On June 30, 2014, the U.S. IRS announced that Individual Taxpayer Identification Numbers (ITINs) will expire if not used on a federal income tax return for more than five years. As a result, any ITIN issued since January 1, 2013, will remain in effect if used annually to file U.S. federal returns.
On June 30, 2014, the U.S. Internal Revenue Service (IRS) announced that Individual Taxpayer Identification Numbers (ITINs) will expire if not used on a federal income tax return for five consecutive years.1 Prior to this policy change, ITINs issued after January 1, 2013, would have automatically expired after five years even if used properly and regularly by taxpayers.2 The new policy, which applies to any ITIN regardless of when issued, ensures that anyone who uses an ITIN for tax purposes can continue to do so. The IRS will begin deactivating ITINs in 2016.
The new policy replaces the existing one that went into effect on January 1, 2013. Under the old policy, ITINs issued after January 1, 2013, would have automatically expired after five years, even if used properly and regularly by taxpayers. As a result of the announced change, any ITIN, including ITINs issued after January 1, 2013, will remain in effect provided a taxpayer continues to file U.S. tax returns. These taxpayers no longer face mandatory expiration of their ITINs and the need to reapply starting in 2018, which was the case under the old policy.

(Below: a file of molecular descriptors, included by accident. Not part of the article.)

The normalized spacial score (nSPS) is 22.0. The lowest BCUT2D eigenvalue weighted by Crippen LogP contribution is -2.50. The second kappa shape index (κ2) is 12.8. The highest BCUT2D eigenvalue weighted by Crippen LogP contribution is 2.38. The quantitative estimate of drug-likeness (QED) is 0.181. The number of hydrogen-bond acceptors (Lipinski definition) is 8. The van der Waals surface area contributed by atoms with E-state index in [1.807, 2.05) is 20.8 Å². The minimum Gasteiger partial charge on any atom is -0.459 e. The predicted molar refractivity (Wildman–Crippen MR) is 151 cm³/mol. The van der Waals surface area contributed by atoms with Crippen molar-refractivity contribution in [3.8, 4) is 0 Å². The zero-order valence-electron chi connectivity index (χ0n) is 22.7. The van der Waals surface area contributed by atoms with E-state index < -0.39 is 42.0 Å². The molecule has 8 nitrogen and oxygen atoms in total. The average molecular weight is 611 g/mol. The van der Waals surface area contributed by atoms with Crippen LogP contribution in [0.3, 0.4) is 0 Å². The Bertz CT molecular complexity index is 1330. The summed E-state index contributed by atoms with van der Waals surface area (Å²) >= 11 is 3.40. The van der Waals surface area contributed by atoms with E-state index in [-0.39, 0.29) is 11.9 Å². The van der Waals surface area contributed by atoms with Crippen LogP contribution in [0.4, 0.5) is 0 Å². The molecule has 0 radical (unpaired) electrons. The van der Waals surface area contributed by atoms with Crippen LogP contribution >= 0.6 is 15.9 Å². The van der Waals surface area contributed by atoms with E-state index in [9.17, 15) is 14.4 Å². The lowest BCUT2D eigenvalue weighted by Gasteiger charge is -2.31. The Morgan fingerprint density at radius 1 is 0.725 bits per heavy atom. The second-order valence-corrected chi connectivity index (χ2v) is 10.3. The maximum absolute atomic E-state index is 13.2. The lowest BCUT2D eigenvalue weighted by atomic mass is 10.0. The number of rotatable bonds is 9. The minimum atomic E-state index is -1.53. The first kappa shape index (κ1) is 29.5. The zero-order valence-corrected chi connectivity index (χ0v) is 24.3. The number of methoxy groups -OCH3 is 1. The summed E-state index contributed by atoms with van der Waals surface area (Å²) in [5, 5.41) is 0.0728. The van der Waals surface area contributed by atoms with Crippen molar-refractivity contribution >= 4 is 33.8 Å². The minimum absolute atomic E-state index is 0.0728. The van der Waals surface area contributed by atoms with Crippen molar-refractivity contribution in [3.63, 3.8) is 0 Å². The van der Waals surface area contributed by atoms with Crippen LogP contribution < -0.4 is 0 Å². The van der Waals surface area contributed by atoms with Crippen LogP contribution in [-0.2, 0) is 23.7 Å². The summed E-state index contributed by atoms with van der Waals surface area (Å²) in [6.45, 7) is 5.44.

In the announcement the IRS noted that only about a quarter of the ITINs issued since the ITIN program began are being used on tax returns. The new policy will ensure that anyone who legitimately uses an ITIN for tax purposes can continue to do so, while at the same time resulting in the likely eventual expiration of millions of unused ITINs.
1 IRS Newswire, IR 2014-76.
2 For prior stories on ITINs, see the following issues of Flash International Executive Alert: 2013-120 (August 30, 2013) and 2012-215 (November 30, 2012). See the 2013 IES video on ITINs.
The information contained in this newsletter was submitted by KPMG LLP’s Washington National Tax practice.
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